I don’t vote. That’s my protest
It is easy to blame the urban, educated youth for being apathetic to elections. But let’s understand his psyche first.
I don’t vote. And I am not apologetic about it.
The saviours of the country are free to call me irresponsible. I don’t trust them and they don’t trust me. That’s a fair arrangement. I won’t dignify them with a response.
And yes, I understand politics — more than many of the people who claim to have done a favour to mankind by punching keys in the voting machine. I am educated, reasonably intelligent and discuss the country a lot with friends, parents and whoever is interested. I understand Indian economy too. But I refuse to vote.
Why? To begin with, the choices on offer are poor.
I have to vote either for the corrupt party or the communal party. The Corrupt party is communal to some degrees and the communal party is corrupt to some degrees. Others in the fray are too weak. They have their weaknesses too. Even if I ignore these, such parties won’t win on their own. They will eventually tie up with either of the two bigger parties. Thus I end up voting either the communal party or the corrupt party to power. None promises me hope.
Members of Team Anna would like me to vote out the corrupt party. That means voting in the communal party, which has no great aversion to corruption. They would like me to go to the polling station just to reject candidates put up by parties. Why would I do that? I won’t vote. That’s the way I prefer to protest.
It is possible I may choose a party. But the candidate I have to select could be disappointing. Because, I know – thanks to endless discussion on local politics – the candidate of the party is a goon and his followers are known to resort to the rough arm tactic to get their way. It is interesting that he has no criminal cases against him. But I know the truth.
Why do I vote for him? I cannot be expected to vote for any candidate my preferred party throws at me. I am an educated man. I cannot allow myself to be taken for a ride. I would love not to vote. Democracy can wait.
There’s another variation to the scenario. There are two candidates – one known to be corrupt and has a criminal record and the other a perfectly honest man with nothing to do with crime. Any day, I would prefer the second one. But there’s a hitch. He cannot get work done. He is too meek to throw his weight around and make the disinterested and apathetic local officials work. The other one is not bothered about procedural niceties. He gets the job done. Who would I vote for?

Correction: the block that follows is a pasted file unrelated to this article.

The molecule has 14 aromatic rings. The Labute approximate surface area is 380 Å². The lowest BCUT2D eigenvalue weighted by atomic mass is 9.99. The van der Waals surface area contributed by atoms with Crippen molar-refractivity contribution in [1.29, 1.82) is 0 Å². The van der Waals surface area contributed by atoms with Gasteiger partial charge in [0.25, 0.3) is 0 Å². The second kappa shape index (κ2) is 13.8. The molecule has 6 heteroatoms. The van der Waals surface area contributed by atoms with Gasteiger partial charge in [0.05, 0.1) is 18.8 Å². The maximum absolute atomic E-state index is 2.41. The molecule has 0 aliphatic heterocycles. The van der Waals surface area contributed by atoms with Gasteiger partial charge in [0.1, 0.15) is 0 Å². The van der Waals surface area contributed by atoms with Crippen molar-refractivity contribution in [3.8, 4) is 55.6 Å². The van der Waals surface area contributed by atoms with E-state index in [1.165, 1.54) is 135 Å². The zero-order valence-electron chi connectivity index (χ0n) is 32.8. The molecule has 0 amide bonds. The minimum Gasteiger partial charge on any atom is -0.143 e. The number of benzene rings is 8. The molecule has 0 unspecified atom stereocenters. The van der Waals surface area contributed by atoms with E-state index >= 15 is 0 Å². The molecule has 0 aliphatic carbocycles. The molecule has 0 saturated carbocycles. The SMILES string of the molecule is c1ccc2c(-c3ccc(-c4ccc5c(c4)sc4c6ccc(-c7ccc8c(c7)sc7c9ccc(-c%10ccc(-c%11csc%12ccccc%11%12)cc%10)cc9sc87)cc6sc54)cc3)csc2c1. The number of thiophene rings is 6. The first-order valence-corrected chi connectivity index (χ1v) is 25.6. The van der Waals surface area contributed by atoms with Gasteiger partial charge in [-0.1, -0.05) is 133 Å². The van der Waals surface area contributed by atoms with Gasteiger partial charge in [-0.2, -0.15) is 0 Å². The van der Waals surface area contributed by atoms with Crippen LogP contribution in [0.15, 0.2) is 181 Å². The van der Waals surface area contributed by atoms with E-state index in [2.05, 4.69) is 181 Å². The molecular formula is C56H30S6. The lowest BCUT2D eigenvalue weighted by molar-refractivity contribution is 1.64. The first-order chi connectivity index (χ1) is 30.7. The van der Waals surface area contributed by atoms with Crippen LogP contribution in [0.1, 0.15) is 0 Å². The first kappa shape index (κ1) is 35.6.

None. My conscience prevents me from voting for a criminal and my intelligence prohibits me from choosing the other. I refuse to vote.
And yes, what do the parties offer me? I am certainly not part of their constituency. One is into caste politics and the other into communal politics and the third is into the politics of convenience – it is casteist or communal depending on the situation. I believe neither in caste politics nor politics based on religion nor politics of opportunism.
However, when people vote for empowerment, as is the case in caste politics, I don’t blame them. They have a need. People voting for communal identity may have a specific need too. But my needs are different. I need employment, opportunities and a level playing field to prove myself. At the level beyond my personal concerns, I need a clean government which works for the country sincerely. Who offers me that? Manifestos are empty poll-time documents which no party believes is serious business. I know all the parties make the same promises about my issues without meaning to keep them. I don’t trust them. So why do I vote?
Ideology means nothing to me. I am a free thinker and proud to be one. I would hate to be called a Congress-leaning individual or a BJP-leaning or a Left-leaning one. That’s demeaning; an insult to me. But our political system is such that one has to vote for one ideology or the other. It means voting for one agenda or the other. Why would I get into that?
I would love to vote. But there has to be reason why I would do that. The Election Commission inspires trust in me but the political parties don’t. I cannot relate to their politics – either at the level of intellect or at any other level. I am not stupid or irresponsible as many do-gooders campaigning for voting would believe; I simply don’t have the right incentive.
For me, voting is a serious affair, not just a ritual. I respect democracy too much for that. The present circumstances are not to my liking. That’s why I refuse to vote. And I am not ashamed of it.
(Confessions of a non-voter)
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